Kitchen Gifts silly and wasteful or basic and everlasting

I am amazed at the number of dumb (silly) small appliances that are on the market today: cotton candy maker, chocolate fountain, cake pop/donut hole baker, mini pie baker, snow cone maker. And that’s just for the sweets. You also can have a hot dog roller, pretzel maker, corn dog maker, pigs in the blanket maker, and more. Most of them cost around $20 except for the soda maker and a jam and jelly maker that cost around $100! Why do I think they are dumb (silly)? An appliance that cooks just one food is a silly use of money and a waste of space in the kitchen.  It will end up in the landfill in a year or two.

If you are thinking about giving kitchenware this holiday or helping someone set up a home, consider buying the best basic cooking tools you can afford; they will last a lifetime.

More Expensive

Knives –The three I use the most are a paring knife for peeling and trimming, a chef knife for chopping, and a knife with a serrated edge for cutting bread and tomatoes.

Pans –The three pans I use all the time are a medium (3 quart) sauce pan with a lid for cooking sauces, vegetables, rice, etc; a large skillet with a lid (12 inches or more) for stir frying, browning, sandwiches; and a stock pot (10 quarts) for pasta and soups.

Less Expensive

Measuring Cups and Spoons – Correct measuring tools are especially important for baking, but I use them when cooking also. Look for sets to measure dry ingredients that include four measuring cups: ¼ cup, 1/3 cup, ½ cup and 1 cup measures. Add measuring spoon sets including ¼, teaspoon, ½ teaspoon, 1 teaspoon and 1 tablespoon. Complete this gift with a clear cup that has measuring marks on the side and a spout to pour liquids.

Cutting boards – I like the plastic boards because they are inexpensive, flexible, easy to store, and dishwasher safe. I use several boards at once so I don’t mix vegetables and raw meat on the same board. Some people designate one board for meat and poultry, another for vegetables and fruits, and another for breads.
Peeler – I use this all the time for potatoes, carrots, apples, kiwi, and mangos because I don’t trim off as much of the food as when I use a knife.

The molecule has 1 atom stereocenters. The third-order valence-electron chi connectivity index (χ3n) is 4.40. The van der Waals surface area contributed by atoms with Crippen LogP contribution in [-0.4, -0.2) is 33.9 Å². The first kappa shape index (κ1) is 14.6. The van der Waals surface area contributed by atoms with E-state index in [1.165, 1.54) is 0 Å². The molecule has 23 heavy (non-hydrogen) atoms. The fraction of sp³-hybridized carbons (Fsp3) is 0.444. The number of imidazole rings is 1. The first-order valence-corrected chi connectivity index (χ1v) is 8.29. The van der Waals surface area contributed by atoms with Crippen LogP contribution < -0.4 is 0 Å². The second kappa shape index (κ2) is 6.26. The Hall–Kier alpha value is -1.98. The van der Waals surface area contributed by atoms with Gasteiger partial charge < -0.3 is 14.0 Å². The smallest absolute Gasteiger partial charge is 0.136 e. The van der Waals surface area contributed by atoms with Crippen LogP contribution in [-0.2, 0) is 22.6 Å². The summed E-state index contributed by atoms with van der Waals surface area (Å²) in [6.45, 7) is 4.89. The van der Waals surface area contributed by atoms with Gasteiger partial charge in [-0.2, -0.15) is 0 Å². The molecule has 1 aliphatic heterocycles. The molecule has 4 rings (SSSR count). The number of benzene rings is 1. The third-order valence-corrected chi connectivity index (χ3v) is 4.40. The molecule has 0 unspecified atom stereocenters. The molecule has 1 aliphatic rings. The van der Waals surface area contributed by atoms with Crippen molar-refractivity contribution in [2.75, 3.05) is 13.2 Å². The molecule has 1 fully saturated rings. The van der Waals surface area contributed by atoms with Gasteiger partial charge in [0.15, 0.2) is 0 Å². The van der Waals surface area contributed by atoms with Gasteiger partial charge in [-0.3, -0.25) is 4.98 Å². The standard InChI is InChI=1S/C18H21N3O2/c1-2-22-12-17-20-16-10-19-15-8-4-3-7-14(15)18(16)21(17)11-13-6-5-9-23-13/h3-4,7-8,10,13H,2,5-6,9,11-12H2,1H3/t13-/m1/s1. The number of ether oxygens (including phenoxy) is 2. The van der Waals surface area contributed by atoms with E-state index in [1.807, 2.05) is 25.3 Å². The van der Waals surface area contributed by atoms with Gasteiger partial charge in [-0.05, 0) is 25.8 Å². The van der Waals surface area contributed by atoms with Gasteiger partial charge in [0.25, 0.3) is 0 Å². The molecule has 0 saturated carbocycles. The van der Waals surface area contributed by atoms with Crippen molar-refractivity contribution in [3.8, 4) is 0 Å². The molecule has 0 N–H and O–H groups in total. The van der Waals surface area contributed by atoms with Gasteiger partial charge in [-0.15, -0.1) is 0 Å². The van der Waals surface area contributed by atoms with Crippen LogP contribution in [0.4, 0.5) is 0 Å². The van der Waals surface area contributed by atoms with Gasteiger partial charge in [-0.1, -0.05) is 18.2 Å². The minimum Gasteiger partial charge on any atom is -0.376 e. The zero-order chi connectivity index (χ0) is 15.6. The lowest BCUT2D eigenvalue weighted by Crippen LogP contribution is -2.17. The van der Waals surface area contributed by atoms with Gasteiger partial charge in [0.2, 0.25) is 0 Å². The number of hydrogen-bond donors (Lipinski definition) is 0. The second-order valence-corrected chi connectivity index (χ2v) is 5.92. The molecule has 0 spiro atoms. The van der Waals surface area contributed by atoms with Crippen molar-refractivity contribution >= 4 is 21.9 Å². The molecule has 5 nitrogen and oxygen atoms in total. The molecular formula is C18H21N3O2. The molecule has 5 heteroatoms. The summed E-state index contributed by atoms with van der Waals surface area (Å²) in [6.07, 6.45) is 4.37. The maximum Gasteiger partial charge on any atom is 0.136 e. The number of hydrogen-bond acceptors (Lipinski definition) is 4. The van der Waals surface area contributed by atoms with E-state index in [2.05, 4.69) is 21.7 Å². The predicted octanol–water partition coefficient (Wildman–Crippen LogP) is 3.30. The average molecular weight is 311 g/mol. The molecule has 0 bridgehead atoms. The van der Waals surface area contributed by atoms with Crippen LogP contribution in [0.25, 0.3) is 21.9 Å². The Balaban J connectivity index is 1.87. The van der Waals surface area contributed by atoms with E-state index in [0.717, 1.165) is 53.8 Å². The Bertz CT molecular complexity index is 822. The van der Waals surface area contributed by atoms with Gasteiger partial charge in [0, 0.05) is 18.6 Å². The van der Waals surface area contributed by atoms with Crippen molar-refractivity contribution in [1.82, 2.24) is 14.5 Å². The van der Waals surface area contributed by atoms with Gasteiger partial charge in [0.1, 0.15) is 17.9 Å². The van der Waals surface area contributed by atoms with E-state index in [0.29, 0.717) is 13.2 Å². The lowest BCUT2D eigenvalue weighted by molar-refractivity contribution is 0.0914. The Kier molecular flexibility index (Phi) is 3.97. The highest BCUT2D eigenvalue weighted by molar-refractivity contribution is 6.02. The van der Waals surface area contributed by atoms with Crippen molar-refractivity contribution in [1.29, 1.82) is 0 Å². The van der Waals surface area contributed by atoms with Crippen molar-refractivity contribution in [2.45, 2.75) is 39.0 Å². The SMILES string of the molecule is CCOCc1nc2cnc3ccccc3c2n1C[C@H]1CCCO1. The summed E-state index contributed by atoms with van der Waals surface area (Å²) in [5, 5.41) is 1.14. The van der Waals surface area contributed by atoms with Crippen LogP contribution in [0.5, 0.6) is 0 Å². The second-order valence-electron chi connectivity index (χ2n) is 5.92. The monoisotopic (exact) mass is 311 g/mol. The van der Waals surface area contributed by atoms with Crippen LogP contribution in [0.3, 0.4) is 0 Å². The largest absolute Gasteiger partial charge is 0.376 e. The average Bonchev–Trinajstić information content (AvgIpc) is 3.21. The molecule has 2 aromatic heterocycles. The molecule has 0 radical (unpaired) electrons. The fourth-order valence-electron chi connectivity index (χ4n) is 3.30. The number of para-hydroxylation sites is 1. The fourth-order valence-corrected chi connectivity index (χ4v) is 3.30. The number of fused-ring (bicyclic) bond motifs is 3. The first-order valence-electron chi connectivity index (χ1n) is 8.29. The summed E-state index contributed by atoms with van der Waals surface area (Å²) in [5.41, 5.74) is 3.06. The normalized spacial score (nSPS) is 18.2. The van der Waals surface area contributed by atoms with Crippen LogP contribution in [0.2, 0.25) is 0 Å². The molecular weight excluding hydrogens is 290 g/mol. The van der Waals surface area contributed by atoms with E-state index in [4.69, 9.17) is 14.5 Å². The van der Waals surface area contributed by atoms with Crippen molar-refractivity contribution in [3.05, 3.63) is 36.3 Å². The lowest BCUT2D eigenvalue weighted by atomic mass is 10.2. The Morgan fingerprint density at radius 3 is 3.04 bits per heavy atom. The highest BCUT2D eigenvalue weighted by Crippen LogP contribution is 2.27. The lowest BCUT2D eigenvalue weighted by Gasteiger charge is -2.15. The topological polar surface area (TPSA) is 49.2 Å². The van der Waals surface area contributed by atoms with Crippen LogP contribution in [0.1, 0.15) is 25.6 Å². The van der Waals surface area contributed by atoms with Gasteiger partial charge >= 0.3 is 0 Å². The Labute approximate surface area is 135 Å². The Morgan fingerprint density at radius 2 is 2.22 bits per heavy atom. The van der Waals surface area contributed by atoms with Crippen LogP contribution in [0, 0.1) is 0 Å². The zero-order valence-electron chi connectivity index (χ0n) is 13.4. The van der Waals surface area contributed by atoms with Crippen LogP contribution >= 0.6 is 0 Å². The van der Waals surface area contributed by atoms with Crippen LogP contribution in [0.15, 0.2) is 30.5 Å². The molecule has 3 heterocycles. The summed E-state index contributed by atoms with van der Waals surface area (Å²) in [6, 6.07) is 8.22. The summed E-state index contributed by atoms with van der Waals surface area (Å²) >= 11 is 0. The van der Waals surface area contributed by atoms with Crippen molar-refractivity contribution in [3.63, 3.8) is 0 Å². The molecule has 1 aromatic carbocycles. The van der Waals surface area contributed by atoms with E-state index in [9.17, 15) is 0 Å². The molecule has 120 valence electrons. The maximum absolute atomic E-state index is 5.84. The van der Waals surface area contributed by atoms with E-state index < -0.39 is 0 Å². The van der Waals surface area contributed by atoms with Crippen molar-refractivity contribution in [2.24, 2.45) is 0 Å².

Wooden spoons – These are great for stirring without scratching your pans, and they don’t conduct heat so you can leave them in the pot if you like.
Rubber spatulas – I have two sizes. The large one I use to stir and fold batter and to scrape the inside of bowls. The small on I use to scrape small cans like tomato paste or peanut butter.
Whisks – These are great for making sauces and beating eggs or thin batters. Even though a cook can get by with a fork, but the whisk works better and is easier to grasp.
Colander/strainer – This is a handy tool for draining pasta, vegetables, berries and more.
Instant read thermometer – Very important for knowing when meat and poultry are done and for reheating food.
Mixing bowls – A basic set is one large and one small.
Can opener – Give a basic turn-the-crank model that can be cleaned when dirty and stored in a drawer.
If you are gifting someone who loves to bake, you might consider:
• 9 x 13 pan  (used for cakes, bars, casseroles)
• Baking sheet (used for cookies and rolls)
• Loaf pan, pie pan, or muffin pan
• Cooling rack
Not necessary, but nice:  garlic press, weight scale, grater

4 thoughts on “Kitchen Gifts silly and wasteful or basic and everlasting

  1. Right on sister. I hate to think of all these stupid little kitchen gadgets filling up the landfills. You should get this posted in the Des Moines register. Why not summit it as a story idea?

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